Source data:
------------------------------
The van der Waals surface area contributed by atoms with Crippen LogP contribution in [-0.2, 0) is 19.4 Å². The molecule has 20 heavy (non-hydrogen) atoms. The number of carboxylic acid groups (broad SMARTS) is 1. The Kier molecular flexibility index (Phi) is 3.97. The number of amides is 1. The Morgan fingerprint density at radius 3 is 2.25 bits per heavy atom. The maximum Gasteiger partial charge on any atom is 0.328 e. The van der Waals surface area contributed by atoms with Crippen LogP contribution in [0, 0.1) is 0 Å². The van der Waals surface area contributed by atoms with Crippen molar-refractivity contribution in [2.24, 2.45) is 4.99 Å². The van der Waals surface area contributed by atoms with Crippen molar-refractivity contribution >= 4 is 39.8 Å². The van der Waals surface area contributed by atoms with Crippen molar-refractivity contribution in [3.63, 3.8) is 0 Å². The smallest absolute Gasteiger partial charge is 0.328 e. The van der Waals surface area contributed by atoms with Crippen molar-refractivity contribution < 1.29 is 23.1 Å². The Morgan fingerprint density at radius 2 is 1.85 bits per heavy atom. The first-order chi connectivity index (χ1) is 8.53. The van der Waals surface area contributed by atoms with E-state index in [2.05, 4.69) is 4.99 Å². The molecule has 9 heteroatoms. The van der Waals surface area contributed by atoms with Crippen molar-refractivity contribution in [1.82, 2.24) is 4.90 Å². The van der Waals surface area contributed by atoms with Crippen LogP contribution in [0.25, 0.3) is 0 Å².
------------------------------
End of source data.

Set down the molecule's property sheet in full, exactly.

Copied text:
The van der Waals surface area contributed by atoms with Crippen LogP contribution in [-0.2, 0) is 19.4 Å². The molecule has 20 heavy (non-hydrogen) atoms. The number of carboxylic acid groups (broad SMARTS) is 1. The Kier molecular flexibility index (Phi) is 3.97. The number of amides is 1. The Morgan fingerprint density at radius 3 is 2.25 bits per heavy atom. The maximum Gasteiger partial charge on any atom is 0.328 e. The van der Waals surface area contributed by atoms with Crippen LogP contribution in [0, 0.1) is 0 Å². The van der Waals surface area contributed by atoms with Crippen molar-refractivity contribution in [2.24, 2.45) is 4.99 Å². The van der Waals surface area contributed by atoms with Crippen molar-refractivity contribution >= 4 is 39.8 Å². The van der Waals surface area contributed by atoms with Crippen molar-refractivity contribution in [3.63, 3.8) is 0 Å². The smallest absolute Gasteiger partial charge is 0.328 e. The van der Waals surface area contributed by atoms with Crippen molar-refractivity contribution < 1.29 is 23.1 Å². The Morgan fingerprint density at radius 2 is 1.85 bits per heavy atom. The first-order chi connectivity index (χ1) is 8.53. The van der Waals surface area contributed by atoms with E-state index in [2.05, 4.69) is 4.99 Å². The molecule has 9 heteroatoms. The van der Waals surface area contributed by atoms with Crippen molar-refractivity contribution in [1.82, 2.24) is 4.90 Å². The van der Waals surface area contributed by atoms with Crippen LogP contribution in [0.25, 0.3) is 0 Å².